Humanistic corporate management

The term Human-centered Organization (HCO) first appeared in the late 1950s and has gained more attention in the last ten years. But what is behind it all? Here I explain the most important points.

The two main components

An analysis of the literature on human-centered management (HCOs) reveals two primary perspectives: Human-centered Design (HCD) and Human-centered Management (HCM). These two approaches offer different but complementary perspectives on the design and management of organizations.

Human-Centered Design (HCD)

The HCD perspective emphasizes the importance of designing products and services that are geared towards the needs of users. This approach has been popularized by companies such as IDEO and the Stanford University Design School and adopted by companies such as IBM and PepsiCo. HCD begins with a creative and participative exploration of the users’ needs and wishes. The entire process is centered around empathy for the users and a deep understanding of their perspectives and experiences. Methods such as prototyping, iterative development and continuous adaptation are central elements of this approach.

Human-Centered Management (HCM)

In contrast, humanistic management emphasizes human dignity, respect and justice within organizations. This approach criticizes the traditional, Taylorist organizational structure, which often views employees as mere cogs in the production process. Instead, humanistic management sees employees as creative problem solvers and innovators who are able to take responsibility and make meaningful contributions. Organizations should be understood as communities in which human values such as compassion and diversity are promoted. The aim is not only to maximize profits, but also to ensure social responsibility and the well-being of all stakeholders.

Grafik Human Centered Organization

Synthesis of perspectives

These two perspectives, although different, complement each other and can be brought together to form an integrated framework. The synthesis of the HCD and humanistic management approaches results in a comprehensive model that comprises the following core elements:

  1. Humanist values: Central values such as dignity, well-being and justice take center stage. These values promote a working environment in which employees are recognized and respected as whole people.
  2. Public benefit: HCOs pursue goals that go beyond mere profit maximization. They consider the needs and well-being of all stakeholders, including the communities in which they operate.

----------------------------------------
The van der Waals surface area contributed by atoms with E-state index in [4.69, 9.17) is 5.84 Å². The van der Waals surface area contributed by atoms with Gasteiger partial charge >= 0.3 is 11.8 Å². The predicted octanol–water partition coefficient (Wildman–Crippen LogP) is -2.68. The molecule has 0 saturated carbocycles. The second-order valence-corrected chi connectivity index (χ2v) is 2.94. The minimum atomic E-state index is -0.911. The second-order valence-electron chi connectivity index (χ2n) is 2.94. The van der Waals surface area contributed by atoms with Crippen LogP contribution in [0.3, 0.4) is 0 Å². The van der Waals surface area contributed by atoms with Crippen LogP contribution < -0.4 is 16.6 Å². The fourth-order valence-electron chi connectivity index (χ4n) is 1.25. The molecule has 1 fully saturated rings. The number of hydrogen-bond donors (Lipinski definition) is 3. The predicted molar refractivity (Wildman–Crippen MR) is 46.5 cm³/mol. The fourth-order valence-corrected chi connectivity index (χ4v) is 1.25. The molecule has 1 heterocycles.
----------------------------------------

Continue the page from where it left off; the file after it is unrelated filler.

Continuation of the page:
3. Positive human experiences: Workplaces should enable employees to connect, be respected and do meaningful work. Employees should have the opportunity to develop professionally and personally and to develop their skills.
  4. Team structures: HCOs are often structured around teams that have more autonomy and responsibility. These teams are usually semi-autonomous and self-managed, which enables them to control processes and results largely independently.
  5. Participatory practices and tools: Methods from HCD such as prototyping and iterative development are used to design people-centered organizations. These practices aim to develop a deep understanding and empathy for the needs and concerns of users and employees.
Grafik der fünf Bereiche von Human-centered Organizations

Practical examples

A few practical examples illustrate these approaches. The e-learning company Sweet Rush has developed a culture based on care, inclusion and justice. The company promotes a psychologically safe environment in which employees learn techniques to address sensitive issues such as underperformance and discrimination. Another example is Volvo’s Uddevalla factory, which has introduced a model of flexible specialization. Small working groups are responsible for the production of an entire car, which promotes joint problem solving and holistic product development.

The basic article

You can download a very good basic scientific article on the subject of human-centered organization free of charge from Springer.

Further topics